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There has been an explosion in the prescribing of medication for very young children, particularly preschool and kindergarten boys (Juli Zito , Univ. of Maryland)

The best inheritance  parents can give their children is a few minutes of their time each day.

When a child is disregulated - is the time parents need to be regulated.

If it  was going to be easy to raise kids, it never would have started with something called "labour".

Children do not develop on their own - they only develop within relationships.

Children fare better when expectations on them are clear and firm.

The challenge of adolescence is to balance the right of the parents to feel they are in charge with the need of the adolescent to gain independence.

Whining and crying are employed by kids for the purpose of getting something. If it works, then it was worth the effort and will be repeated.

Children mimic well. They catch what they see better than they follow what they hear.

A tantruming toddler is a little ball of writhing muscle and incredible strength. It's like trying to carry a greased pig past a slop bucket.

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FASD – Late Childhood (aged 8 – 12)

The main developmental task for children of this age is to develop a sense of industry. Family stresses are likely to increase as FASD children can be exhausting. Caregivers will benefit from counselling and respite care may become necessary. Peer and sibling relationships can become more difficult because the child may have legitimate  difficulty with following the rules, turn taking, cheating, stealing, breaking things and being unpredictable. Children with FASD do not understand the feelings […]

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FASD and Early Adolescence (13-17 years)

The 2 main goals for parents during this stage are: 1.to prepare the young person to associate , identify and become a part of his community 2. to begin separation from parents Guidelines for Parents expect “normal” teen behaviour – clothes, hair style, music, etc (choose your battles wisely) expect your teen to resist your “help” or “advice” (it’s normal) teens frequently become socially isolated – rejected by peer group your teen may gravitate to […]

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Parenting a FASD Child (age 5-7 years)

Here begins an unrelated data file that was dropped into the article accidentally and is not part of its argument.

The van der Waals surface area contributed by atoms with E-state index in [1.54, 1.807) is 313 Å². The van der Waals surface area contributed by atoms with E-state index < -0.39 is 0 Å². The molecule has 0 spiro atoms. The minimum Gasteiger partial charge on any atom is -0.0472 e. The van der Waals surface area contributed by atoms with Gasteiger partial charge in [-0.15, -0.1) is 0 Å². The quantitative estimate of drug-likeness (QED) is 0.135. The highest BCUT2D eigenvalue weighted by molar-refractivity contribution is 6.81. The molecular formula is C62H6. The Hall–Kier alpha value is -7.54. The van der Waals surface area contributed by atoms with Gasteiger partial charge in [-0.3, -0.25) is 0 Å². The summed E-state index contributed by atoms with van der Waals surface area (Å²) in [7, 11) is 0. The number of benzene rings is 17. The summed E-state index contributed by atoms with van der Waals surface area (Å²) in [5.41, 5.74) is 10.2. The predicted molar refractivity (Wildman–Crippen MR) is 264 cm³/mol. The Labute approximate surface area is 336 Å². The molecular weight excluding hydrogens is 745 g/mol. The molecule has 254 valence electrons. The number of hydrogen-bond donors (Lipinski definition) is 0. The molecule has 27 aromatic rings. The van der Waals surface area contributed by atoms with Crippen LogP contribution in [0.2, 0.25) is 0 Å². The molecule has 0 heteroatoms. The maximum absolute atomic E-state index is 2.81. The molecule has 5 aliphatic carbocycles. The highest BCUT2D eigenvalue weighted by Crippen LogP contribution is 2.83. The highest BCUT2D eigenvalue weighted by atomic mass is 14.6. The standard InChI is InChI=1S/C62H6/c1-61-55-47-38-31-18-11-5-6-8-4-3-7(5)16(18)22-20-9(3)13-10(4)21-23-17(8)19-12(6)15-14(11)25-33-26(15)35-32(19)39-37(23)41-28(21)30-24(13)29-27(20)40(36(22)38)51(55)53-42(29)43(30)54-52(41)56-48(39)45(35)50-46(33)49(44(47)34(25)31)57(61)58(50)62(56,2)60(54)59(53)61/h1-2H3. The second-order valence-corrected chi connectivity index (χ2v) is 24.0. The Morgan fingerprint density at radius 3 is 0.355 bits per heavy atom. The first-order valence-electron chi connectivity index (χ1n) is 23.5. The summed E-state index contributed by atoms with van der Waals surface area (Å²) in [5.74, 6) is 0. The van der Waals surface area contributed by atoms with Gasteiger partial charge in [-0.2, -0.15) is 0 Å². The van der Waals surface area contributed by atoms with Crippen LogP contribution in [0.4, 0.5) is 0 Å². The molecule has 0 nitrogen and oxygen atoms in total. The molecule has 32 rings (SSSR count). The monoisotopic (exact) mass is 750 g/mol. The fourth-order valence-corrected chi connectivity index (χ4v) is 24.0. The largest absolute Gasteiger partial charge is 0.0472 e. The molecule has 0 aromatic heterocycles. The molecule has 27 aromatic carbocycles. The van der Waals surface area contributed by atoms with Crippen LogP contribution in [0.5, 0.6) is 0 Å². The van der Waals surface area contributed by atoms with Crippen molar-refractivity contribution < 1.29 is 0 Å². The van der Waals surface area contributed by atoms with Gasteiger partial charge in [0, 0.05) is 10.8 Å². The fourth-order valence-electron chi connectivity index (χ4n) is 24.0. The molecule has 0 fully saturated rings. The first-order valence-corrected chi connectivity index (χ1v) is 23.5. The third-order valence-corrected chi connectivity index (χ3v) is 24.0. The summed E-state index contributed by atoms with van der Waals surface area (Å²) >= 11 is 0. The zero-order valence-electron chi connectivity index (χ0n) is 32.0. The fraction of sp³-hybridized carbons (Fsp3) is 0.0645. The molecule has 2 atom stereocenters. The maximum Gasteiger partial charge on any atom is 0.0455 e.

The main developmental task for this aged child is to develop confidence to attempt new things. Guidelines for Caregivers give age appropriate knowledge of FASD to the child be ready for problems to intensify as his world expands routine, consistency, help & repetition remain key problems for siblings increase – eg. embarrassment, stealing, fighting “subtle” lessons on social skills are ineffective medication MAY soften some behaviour problems sports may serve as an outlet discipline needs […]

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Parenting a FASD Toddler

The main developmental tasks for a toddler are: – to learn he is a separate person – to learn his body is his own – to learn his ideas and feelings have value Life becomes increasingly frustrating for the toddler as the demands and expectations placed on him increase. He will discover that he is unable to do many of the things he wants to do himself eg. feed, dress himself, etc.) Guidelines for toddlers […]

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Parenting a FASD Infant

The primary developmental task  of all infants is to develop trust (in self and in others). Failure to develop “trust arrests development in all other areas. This task is immeasurably more complicated when the child has FASD.  The development of “trust” is facilitated by the following guidelines: a) CONSISTENCY – the child will benefit from high quality care from the same caregiver in the same                     […]

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Workshops

+ Behaviour Management

This full day or 2 evening workshop will introduce you […]

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+ Lick Your Kids

  “Lick Your Kids” (figuratively not literally) (2 hours) First […]

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+ A Parent’s Guide to the Teenage Brain

  A teenager’s brain is not just an adult brain […]

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+ Reading Rescue

A program for children with reading problems

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+ Taming a Toddler

Many parents wonder what hit them when their sweet little baby turns into an unreasonable toddler – ideas for dealing with mealtime, bedtime, temper tanturms, toilet training, noncompliance, etc.

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Contact

2720 Rath Street, Putnam, Ontario
NOL 2BO

Phone: (519) 485-4678
Fax: (519) 485-0281

Email: info@rickharper.ca

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Parents' Comments

“Our daughter was the joy of our life until she turned 13, then all hell broke loose. Rick helped us understand what was happening to her and we made some adjustments that helped us get through it. She’s now in University and doing well.”

(D.A. – St. Thomas)